Timeline of an epic struggle

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May 1945: Germany surrenders.

January 1997: Veterans start their campaign backed by The News which presents a 16,000-name petition to John Major.

May 1997: Major backs defence minister Nicholas Soames in rejecting the request for a medal.

February 2001: Veterans minister Lewis Moonie turns down the medal plea.

March 2001: Defence Secretary Geoff Hoon confirms the decision.

October 2001: MPs ask the government for a rethink.

July 2002: Whitehall civil servants reject the idea of an award from Russia.

November, 2002: Blair promises case ‘under review’.

March 12 2003: After pressure from The News, defence minister Lewis Moonie agrees to meet Commander Eddie Grenfell.

March 25, 2003: Lewis Moonie refuses to change his mind.

July 16, 2003: Tony Blair refuses to meet veterans.

November 6, 2003: Blair tells House of Commons snub will be reconsidered.

January 5, 2004: The News launches the Last Chance For Justice campaign

January 12, 2004: More than 1,600 sign petition in first week.

January 13, 2004: The News takes a dossier of its campaign to Tony Blair.

March 13, 2004: More than 16,000 people have signed up to The News crusade.

May 15, 2004: More than 500 people bring London to a standstill carrying a News petition.

May 27, 2004: Blair reveals a review has been dismissed.

June 3, 2004: Arctic heroes receive medals from Russia.

July 23, 2004: MPs come out in support of the campaign.

March 7, 2005: Arctic veterans attend a reception at 10 Downing Street where they are offered an Arctic Emblem.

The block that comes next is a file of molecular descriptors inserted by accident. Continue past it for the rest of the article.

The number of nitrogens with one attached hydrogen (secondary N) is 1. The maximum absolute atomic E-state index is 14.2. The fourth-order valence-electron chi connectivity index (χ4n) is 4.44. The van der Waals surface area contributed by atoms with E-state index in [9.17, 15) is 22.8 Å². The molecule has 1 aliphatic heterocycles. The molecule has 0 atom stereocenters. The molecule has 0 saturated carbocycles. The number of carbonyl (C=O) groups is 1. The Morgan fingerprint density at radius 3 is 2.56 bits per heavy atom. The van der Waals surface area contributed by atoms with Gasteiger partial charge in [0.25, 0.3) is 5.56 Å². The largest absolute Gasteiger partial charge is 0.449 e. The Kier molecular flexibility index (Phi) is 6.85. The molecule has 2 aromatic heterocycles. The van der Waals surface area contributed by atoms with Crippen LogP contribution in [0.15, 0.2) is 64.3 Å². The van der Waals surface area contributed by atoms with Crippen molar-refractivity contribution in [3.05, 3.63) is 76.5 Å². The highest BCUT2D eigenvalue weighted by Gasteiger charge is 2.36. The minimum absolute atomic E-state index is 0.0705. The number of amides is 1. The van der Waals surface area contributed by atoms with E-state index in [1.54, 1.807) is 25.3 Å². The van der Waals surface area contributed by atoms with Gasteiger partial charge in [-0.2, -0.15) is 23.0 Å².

May 5, 2005: Cdr Eddie Grenfell stands for election in Ashfield, Derbyshire, when he runs against Mr Hoon in the General Election.

November 17, 2005: Veteran leaders meet new Defence Secretary Dr John Reid and agree the basis of a design for an emblem

December 21, 2005: MoD confirms the design.

August 8, 2006: Leading campaigner Dave Nash, dies aged 82, after losing his battle with mesothelioma.

October 11, 2006: The first surviving veterans are presented with their emblems.

January 19, 2008: Cdr Eddie Grenfell is awarded the German Military Cross of Honour by Germany.

September 14, 2008: The Russian Convoy Club holds its final meeting before disbanding due to dwindling of numbers.

August 19, 2009: Ministry of Defence rejects a sixth nomination for a place for Cdr Grenfell on the honours list.

March 25, 2010: Arctic Convoy veterans receive a medal from the Russian government marking 65 years since the end of the war.

January 12, 2011: Responding to a question from Gosport MP Caroline Dinenage, David Cameron pledges that more must be done to recognise Arctic Convoy veterans.

June 24, 2011: Cdr Grenfell confronts veterans minister Andrew Robathan about breaking the pre-election pledge of a campaign medal.

August 21, 2011: Wreaths are laid at Portsmouth Naval Memorial to mark 70 years since the first Arctic Convoy left for Russia.

November 11, 2011: The government announces its intention to launch an independent medal review.

December 7, 2011: Mr Robathan compares claims for a convoy medal to the high number of honours dished out to Soviet generals and Colonel Gaddafi’s henchmen.

December 10, 2011: Mr Robathan apologises for comments, but says no to a medal.

March 24, 2012: Cdr Grenfell suffers a heart attack just after picking up a medal for bravery

May 10, 2012: The Royal Navy holds a service in Iceland paying tribute to the Arctic Convoys.

August 27, 2012: Russian Ambassador Alexander Yakovenko says his government wants to award the veterans with the prestigious Medal of Ushakov

October 12, 2012: The Foreign Office blocks plans by the Russian government to award the Medal of Ushakov.

November 24, 2012: Ambassador Yakovenko pledges to keep fighting to allow convoy veterans the Medal of Ushakov.

December 19, 2012: David Cameron announces the creation of the Arctic Convoy Star Medal.